Rao's, in New York City, is impossible to get into. But here's a recipe from the owner himself!
Posted in , Jan 20, 2011
Every summer Chris and I vacation on Martha's Vineyard, where we spend cherished time with Chris's parents, Mary and Mike Wallace. We have met and made friends with many wonderful people during these magical times. One of the special couples we have become close to is Nancy Ellison and Bill Rollnick. She is a top photographer and he is an enormously successful businessman. But the point of this story is that they introduced us to Rao's—perhaps the toughest restaurant reservation to get in New York City.
Located on 114th Street in East Harlem, it looks like the quintessential Italian "joint"—with a bright red entrance down a few steps from the sidewalk, as well as year-round Christmas decorations. The food is truly fabulous, and it is known—justifiably or not—for a clientele straight out of The Sopranos. In fact, co-owner Frank Pellegrino portrayed FBI agent Frank Cubitoso on the popular show.
But what makes Rao's feel truly special is that it's impossible to get into.
There are only 10 tables, and every night, each table is, in effect, "owned" by a long-time customer. On their particular night, each customer either eats at "their" table, or lends the table to a friend. And you can be sure no table at Rao's ever goes empty. Outsiders need not apply. (The restaurant doesn't answer the phone, and if they did, it would still be impossible to get a reservation.)
Chris had been talking for years about how much he wanted to go to Rao's. When he found out Nancy and Bill have a booth there every Monday night, we arranged to borrow their table months in advance. When the appointed date arrived, we took Mary and Mike along to share in our evening of feasting on delicious homestyle Italian dishes.
Late in the evening, Frank Pellegrino turned on the jukebox and began to sing along to classic songs from the '50s and '60s. As it turned out, this was the week Mike announced he was finally retiring from 60 Minutes, after 40 incredible years on the show. Frank declared he would dedicate a song to Mike, and he sang Sinatra's "My Way"—changing the words to "He did it his way." There was not a dry eye in the house, especially not at our table.
One of the memorable dishes we had that night was Rao's Italian Wedding Soup. Frank says he grew up eating it in East Harlem. And when I asked him to share his recipe, he sent it to all of you with his love. Buon appetito!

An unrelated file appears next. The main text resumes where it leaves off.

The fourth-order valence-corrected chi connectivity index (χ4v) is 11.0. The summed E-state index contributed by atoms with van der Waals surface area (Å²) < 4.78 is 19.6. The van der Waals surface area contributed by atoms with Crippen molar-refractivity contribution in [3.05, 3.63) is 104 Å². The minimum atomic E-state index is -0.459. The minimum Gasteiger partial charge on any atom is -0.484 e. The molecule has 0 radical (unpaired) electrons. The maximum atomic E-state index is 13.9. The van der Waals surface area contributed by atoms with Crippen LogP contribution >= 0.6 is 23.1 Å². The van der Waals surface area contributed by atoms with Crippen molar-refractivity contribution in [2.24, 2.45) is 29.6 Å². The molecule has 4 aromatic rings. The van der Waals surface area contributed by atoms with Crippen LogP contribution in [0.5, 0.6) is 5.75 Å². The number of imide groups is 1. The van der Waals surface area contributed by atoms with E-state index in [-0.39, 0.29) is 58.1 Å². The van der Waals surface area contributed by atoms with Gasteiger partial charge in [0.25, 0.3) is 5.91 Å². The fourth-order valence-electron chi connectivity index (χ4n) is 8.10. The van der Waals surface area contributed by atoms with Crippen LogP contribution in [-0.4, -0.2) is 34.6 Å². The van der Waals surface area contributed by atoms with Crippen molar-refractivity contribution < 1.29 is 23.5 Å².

1 head escarole, washed and cored
1 head chicory, washed and cored
1 head Savoy cabbage, cleaned, cored, and cut into eighths
Two 19-ounce cans cannellini beans, undrained
¼ cup olive oil
4 to 5 garlic cloves
¼ pound pancetta, chopped
½ pound hot or sweet Italian sausage, casings removed
One 28-ounce can imported Italian plum tomatoes, drained and hand-crushed
Kosher salt and freshly ground black pepper to taste
Pinch of dried oregano
¼ pound dried hot or sweet sausage, peeled and chopped
Freshly grated Parmigiano Reggiano cheese
1. Bring a large pot of generously salted water to a boil. Add the escarole, return to a boil, and cook until wilted, about 1 minute. Remove the escarole with a slotted spoon and set it aside.
2. Boil the chicory in the same pot of water until wilted, about one minute, and remove it with a slotted spoon.
3. Boil the cabbage in the same pot until wilted, about two minutes, and remove. Reserve 5 cups of the cooking water.
4. Meanwhile, in a food processor, puree one can of the cannellini beans with the juices. Set aside.
5. Heat the olive oil in a large pot over medium-low heat. Add the garlic and cook, stirring, until golden brown, about 2 minutes. Remove the garlic with a slotted spoon and discard.
6. Add the pancetta to the pot with the oil and cook, stirring, for one minute.
7. Add the sausage meat and cook, stirring and breaking it up, until fully cooked through, five to six minutes.
8. Add the pureed cannellini beans, bring to a rapid simmer, and add the crushed tomatoes. Season with salt, pepper, and oregano.
9. Raise the heat and bring to a boil. Add the cooked vegetables, the can of whole beans with their juice, the dried sausage, and the reserved water and return to a boil. Reduce the heat to low and let simmer for 30 minutes.
10. Taste and adjust seasoning. Serve with grated cheese.
This adapted recipe from Mr. Sunday's Soups by Lorraine Wallace is published with the permission of Frank Pellegrino, co-owner of Rao's in New York City.